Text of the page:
Plant out half hardy fuchsias in late May, when all danger of frost has passed. Harden them off (gradually acclimatise them to conditions outdoors) for a week or two beforehand. If planting into pots, use a peat-free multi-purpose compost with added slow-release fertiliser. Water plants in well.

How to care for fuchsias

How to grow fuchsias – cutting back a fuchsia in spring
How to grow fuchsias – cutting back a fuchsia in spring

Once established, fuchsias growing in the ground should be fairly self sufficient in terms of water, but they may need a good soak in dry spells. Water fuchsias in containers regularly, keeping the compost moist but not soggy. Allow any excess to drain away.

Mulch hardy fuchsias in the ground each spring with well rotted manure or garden compost – this will lock in moisture and will feed the plant. You could scatter a feed (such as fish, blood and bone) around the base, too. Feed fuchsias in pots regularly with a high potash liquid plant food (such as tomato food) throughout summer to encourage more flowers.

Dead flowers often fall off of their own accord, but deadheading regularly will ensure the plant keeps producing plenty of flowers.

Prune hardy fuchsias in spring, once new growth has begun to appear. Don't worry if some of the stems have died back – this is normal. Cut the old stems back to a pair of buds low down on the plant. Fuchsias should never be pruned in autumn – pruning before winter can open the plant up to pests and diseases and leave plants open to frost damage.

In spring, pinch out the tips of shoots of young half hardy fuchsias to produce bushier plants that will flower more freely.

Tender fuchsias should be lifted from the ground or pots in autumn and overwintered in a cool, frost-free place, such as a cool greenhouse, porch or conservatory. Remove any dead or diseased growth, cut back by around half to keep them compact, and reduce watering. Once they're dormant and have dropped all their leaves, you can put them in a frost-free garage or shed. In spring, top up the pots with fresh compost and slow-release fertiliser. Hardy fuchsias can be kept in the garden or in pots over winter, but may need some protection in cold areas or during severe winters. Apply a thick mulch in autumn to protect the roots and cover with fleece if necessary. Standard fuchsias should always be overwintered somewhere frost-free, even if the variety is hardy, as the main stem is prone to frost damage.

In this Golden Rules video, Mike Clare of Potash Nursery gives his three top tips for growing fuchsias. He explains how to feed and pinch out fuchsias, and describes the best spot to grow them in:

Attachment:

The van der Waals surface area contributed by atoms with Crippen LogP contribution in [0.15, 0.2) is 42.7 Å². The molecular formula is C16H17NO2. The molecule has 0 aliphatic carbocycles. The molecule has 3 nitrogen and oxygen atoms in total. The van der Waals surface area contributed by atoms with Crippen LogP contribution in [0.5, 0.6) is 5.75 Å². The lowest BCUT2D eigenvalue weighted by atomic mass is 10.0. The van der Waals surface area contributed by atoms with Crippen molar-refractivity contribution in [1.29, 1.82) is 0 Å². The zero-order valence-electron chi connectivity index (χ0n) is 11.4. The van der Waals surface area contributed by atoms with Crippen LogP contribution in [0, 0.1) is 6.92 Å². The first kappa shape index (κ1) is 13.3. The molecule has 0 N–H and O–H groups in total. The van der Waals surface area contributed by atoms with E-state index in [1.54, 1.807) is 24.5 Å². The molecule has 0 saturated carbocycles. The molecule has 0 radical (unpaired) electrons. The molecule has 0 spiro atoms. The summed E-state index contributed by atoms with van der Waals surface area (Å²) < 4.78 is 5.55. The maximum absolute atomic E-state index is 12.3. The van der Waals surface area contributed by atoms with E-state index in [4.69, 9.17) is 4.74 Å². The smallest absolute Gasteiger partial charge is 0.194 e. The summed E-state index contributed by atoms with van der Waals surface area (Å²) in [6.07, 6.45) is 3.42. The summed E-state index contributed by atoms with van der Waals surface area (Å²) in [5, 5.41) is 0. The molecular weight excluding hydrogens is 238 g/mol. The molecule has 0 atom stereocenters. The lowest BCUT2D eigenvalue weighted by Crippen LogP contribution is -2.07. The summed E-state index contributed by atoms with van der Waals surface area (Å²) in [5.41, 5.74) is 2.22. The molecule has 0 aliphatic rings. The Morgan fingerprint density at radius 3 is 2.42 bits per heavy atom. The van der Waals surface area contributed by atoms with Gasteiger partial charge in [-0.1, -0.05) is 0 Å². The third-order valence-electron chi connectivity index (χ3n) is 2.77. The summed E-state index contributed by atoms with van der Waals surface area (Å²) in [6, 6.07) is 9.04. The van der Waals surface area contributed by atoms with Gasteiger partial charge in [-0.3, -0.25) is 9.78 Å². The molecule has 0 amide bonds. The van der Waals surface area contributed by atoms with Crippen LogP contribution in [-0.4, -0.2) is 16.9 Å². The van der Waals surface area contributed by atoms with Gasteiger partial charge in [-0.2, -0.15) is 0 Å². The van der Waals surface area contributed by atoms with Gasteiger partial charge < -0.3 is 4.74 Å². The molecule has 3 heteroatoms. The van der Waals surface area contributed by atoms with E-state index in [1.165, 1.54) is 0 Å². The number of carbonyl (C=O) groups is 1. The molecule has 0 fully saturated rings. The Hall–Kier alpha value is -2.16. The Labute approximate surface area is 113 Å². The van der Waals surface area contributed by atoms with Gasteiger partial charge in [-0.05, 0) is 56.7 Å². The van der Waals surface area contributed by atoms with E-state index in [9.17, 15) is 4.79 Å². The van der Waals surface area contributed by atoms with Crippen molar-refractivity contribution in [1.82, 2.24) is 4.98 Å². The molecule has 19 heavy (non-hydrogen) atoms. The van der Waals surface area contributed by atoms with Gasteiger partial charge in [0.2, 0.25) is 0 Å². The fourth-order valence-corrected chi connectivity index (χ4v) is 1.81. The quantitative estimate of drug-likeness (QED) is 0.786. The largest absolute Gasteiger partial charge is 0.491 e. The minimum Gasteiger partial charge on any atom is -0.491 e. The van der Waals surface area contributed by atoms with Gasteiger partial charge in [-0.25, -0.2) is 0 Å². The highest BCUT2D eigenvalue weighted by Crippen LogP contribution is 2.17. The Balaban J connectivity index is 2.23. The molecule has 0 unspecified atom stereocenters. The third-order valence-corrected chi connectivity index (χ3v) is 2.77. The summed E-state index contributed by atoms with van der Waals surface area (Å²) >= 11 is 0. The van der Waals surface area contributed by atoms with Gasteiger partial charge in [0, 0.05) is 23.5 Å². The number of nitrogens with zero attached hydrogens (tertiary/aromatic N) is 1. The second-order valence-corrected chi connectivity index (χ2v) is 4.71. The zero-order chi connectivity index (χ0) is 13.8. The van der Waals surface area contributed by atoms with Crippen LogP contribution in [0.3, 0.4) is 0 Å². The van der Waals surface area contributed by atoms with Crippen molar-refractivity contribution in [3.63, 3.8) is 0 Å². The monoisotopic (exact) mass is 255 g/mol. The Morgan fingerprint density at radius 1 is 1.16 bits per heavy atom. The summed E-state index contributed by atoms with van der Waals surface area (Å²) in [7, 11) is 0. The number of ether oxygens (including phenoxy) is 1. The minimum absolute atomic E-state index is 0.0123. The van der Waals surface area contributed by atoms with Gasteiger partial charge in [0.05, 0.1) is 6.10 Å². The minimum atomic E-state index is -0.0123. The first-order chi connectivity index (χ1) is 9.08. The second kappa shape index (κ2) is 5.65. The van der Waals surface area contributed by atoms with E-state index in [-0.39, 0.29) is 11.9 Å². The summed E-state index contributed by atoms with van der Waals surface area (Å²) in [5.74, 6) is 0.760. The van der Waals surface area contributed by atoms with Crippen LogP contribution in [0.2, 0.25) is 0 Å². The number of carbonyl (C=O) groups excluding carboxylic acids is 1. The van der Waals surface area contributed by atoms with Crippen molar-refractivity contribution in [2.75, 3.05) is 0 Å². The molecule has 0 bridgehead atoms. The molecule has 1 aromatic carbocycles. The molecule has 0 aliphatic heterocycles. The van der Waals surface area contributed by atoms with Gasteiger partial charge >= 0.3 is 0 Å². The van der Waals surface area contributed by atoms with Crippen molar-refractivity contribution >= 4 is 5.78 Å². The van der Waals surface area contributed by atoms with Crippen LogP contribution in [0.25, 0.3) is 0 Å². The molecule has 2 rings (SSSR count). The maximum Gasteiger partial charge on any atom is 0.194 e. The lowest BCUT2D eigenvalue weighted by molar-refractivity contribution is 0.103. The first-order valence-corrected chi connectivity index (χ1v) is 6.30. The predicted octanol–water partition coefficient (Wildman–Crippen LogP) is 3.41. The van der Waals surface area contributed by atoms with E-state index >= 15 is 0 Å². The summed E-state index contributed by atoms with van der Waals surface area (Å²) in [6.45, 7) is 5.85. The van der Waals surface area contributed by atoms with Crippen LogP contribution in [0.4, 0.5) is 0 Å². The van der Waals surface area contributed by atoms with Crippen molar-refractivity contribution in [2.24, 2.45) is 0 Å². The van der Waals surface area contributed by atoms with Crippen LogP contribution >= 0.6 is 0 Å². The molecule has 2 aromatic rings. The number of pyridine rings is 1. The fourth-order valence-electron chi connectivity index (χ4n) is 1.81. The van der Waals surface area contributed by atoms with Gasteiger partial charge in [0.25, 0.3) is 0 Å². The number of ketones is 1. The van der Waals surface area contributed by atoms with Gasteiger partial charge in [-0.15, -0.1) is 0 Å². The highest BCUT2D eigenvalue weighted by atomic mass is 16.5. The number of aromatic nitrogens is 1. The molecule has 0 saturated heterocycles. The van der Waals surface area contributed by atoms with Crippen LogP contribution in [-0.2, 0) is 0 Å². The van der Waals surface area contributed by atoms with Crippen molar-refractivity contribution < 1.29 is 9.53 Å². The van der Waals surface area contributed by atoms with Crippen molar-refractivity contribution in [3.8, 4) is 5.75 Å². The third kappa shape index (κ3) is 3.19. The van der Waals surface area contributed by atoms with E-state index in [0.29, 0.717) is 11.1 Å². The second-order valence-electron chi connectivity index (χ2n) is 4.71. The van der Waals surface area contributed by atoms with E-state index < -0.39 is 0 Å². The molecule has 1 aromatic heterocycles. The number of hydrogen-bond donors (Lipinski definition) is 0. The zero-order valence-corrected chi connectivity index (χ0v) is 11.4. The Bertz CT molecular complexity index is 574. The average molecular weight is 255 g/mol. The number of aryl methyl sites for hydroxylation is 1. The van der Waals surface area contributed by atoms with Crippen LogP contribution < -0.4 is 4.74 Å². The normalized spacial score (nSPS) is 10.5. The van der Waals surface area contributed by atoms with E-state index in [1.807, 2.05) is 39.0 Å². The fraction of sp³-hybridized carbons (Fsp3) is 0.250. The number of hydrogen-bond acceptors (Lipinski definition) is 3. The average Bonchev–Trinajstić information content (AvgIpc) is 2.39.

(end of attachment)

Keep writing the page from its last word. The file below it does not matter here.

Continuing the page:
Propagating fuchsias

How to grow fuchsias - taking fuchsia cuttings
How to grow fuchsias - taking fuchsia cuttings

Tender fuchsias are easy to propagate from softwood cuttings in summer. This is a good way to increase your stock and a useful way of overwintering plants if you don't have much room to store plants indoors.

You can also take hardwood cuttings from hardy fuchsias in autumn.

Frequently asked questions

Why are my fuchsias all dead?

There are two types of fuchsia – hardy and half-hardy (tender) varieties. Hardy fuchsias should survive the winter outside, but tender fuchsias will be killed by frost. If you have left your fuchsias out all winter without checking which variety they are, and they show no signs of growth by the end of spring, it is likely they were tender fuchsias. Standard fuchsias (even hardy ones) can be damaged by frost and will need protection over winter.

When do fuchsias come into leaf?

Hardy fuchsias come into leaf in spring. Once new growth appears, cut back old stems to a pair of buds low down on the plant. In colder areas, you may need to cut back to the ground, but new stems should regrow.

Can I cut back and move fuchsias?

Hardy fuchsias can be cut back in spring. They can be hard pruned in early spring and should produce new stems quickly. Hardy fuchsias tend to dislike being moved, so ideally choose the right spot first time. If you decide to move a hardy fuchsia, choose a time when the ground is damp, but not frozen. Avoid damaging the roots as much as possible. Alternatively, propagate the fuchsia from hardwood cuttings to provide a new plant for the new location.